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Theatre Review: A Little Night Music

Bella Muccari/Gallery Players

Christopher White - published on 02/06/14

Another chance to the see the Stephen Sondheim classic.

The year is 1900, and in the Swedish countryside, nobility still reigns supreme. Here, dueling pistols are used to settle scores, maidens are married off to men thirty years their senior, and countesses and courtesans are one another’s allies.

Meet Desiree Armfeldt — the Desiree Armfeldt, known for her seductive powers — both onstage and off. Ten years after her extramarital fling with Fredrick Egerman, she still manages to have a hold on Fredrick’s heart — one that might jeopardize his new marriage with the very young Anne Egerman. Meanwhile, Anne is in love with Henrik, her stepson, who is training to be a Lutheran minister. Desiree, who has never managed to settle down, also has her fair share of suitors, most notably Count Carl Magnus (who also happens to be married to Anne’s friend, Charlotte Malcolm). As these fools attempt to sort out their love triangle — and the various shapes it takes along the way — Madame Armfeldt, Desiree’s mother, watches on during a weekend in the country that goes very wrong for some, and quite right for others.

First staged on Broadway in 1973 (later winning the Tony Award for Best Musical that year), Stephen Sondheim’s A Little Night Music has experienced numerous incarnations throughout the world. This new staging by The Gallery Players still manages to charm, even if some of its notes aren’t always on key.    

The Gallery Players, located in Brooklyn’s Park Slope, has been impressing audiences since 1967, and I often look forward to the journey across the East River to see their fine productions. On a regular basis, they transform an intimate 99-seat theatre into a home that showcases great talent, combining seasoned performers with newcomers to the stage.

Headlining in this production is Rita Rehn as Desiree and Robbie Torres as Henrick, the star crossed lovers whose romance is both impossible and inevitable. Rehn, a stronger actress than she is a singer, is still commanding and elegant, and her performance builds over the course of the show. Torres offers a fine and sympathetic performance of a man still haunted and drawn to his first love but desperately seeking to be loyal to his wife. When Rehn and Torres unite in the show’s classic number, “Send in the Clowns,” they deliver all the heartache and all the bittersweet joy that has enshrined this song as a classic even today.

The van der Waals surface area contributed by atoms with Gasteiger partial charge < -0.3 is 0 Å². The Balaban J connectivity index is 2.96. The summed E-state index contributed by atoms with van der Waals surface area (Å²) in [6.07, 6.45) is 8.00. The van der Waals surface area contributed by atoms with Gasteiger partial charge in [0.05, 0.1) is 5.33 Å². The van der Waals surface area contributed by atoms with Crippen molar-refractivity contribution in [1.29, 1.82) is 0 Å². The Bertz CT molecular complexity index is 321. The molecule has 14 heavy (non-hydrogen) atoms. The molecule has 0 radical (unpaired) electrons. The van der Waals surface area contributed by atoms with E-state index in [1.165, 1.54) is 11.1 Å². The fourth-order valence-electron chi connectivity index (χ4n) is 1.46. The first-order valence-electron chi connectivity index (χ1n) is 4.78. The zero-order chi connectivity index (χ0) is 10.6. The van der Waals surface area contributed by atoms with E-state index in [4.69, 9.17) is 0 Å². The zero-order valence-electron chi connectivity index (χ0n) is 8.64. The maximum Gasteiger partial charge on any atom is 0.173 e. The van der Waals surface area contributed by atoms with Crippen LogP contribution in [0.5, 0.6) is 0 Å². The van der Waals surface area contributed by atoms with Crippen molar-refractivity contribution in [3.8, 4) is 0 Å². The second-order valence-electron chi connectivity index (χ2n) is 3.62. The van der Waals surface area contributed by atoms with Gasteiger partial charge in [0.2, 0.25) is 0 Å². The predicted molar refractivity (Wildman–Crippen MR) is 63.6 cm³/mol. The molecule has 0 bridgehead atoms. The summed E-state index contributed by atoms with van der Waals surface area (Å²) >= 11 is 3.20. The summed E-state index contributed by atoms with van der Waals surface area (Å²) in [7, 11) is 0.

Judith Roberts provides the bulk of the show’s laughs as the quick-witted Madame Armfeldt. While she is perennially annoyed by her daughter’s antics, she is enough of a lover of good drama to subsidize them with her wealth. Emily Stokes strikes a fine balance as a whiny though kindhearted Anne, even with a few pitch problems. Kiley Caughey, as Anne’s maid Petra, is the show’s standout and her vivacious rendition of the unnecessary but ever-so delightful song, “The Miller’s Son,” is honest in its youthful yearning and inspiring in its audacity.

Under the direction of Max Grossman, the five-piece orchestra does much of the show’s heavy lifting, dutifully and delicately performing Sondheim’s masterful score, which is almost entirely written in 3/4-waltz time. The show’s general direction by Tom Rowan is not too ambitious, nor should it be; Night Music’s genius is in its simple ability to both enchant and bewilder, and the less a director has to work to make this happen, the greater his accomplishment.  

“Where are the clowns?” Desiree asks in the show’s classic song. “Don’t bother; they’re here,” she concludes, after a puzzling and gut wrenching exchange with her beloved Henrick. While Desiree and Henrick might be the show’s two spotlighted clowns, we can only recognize them as that, as they’re representatives of the foolishness that we’re all too often prone to share in ourselves. Night Music is a classic tale of rash romance and impossible dreams somehow made real. And while it might not be enough to alter any present circumstances for those of us in attendance, it’s enough — and well worth the undertaking — to entrance us for a few hours until the night music dies down.

A Little Night Music is playing through February 16, 2014 at The Gallery Players in Brooklyn, New York. Music and Lyrics by Stephen Sondheim and Book by Hugh Wheeler. Directed by Tom Rowan, Music Direction by Max Grossman, and Choreography by Elyse Daye Hart. Starring Rita Rehn, Robbie Torres, and Judith Roberts.

Christopher White is the Director of Education and Programs for the Center for Bioethics and Culture Network, author of Renewal: How a New Generation of Faithful Priests and Bishops is Revitalizing the Catholic Church, and theatre critic for Aleteia. He is the 2013-2014 Robert Novak Fellowship Award Winner and writes frequently on matters of bioethics, public policy, and theatre. He lives in New York City.

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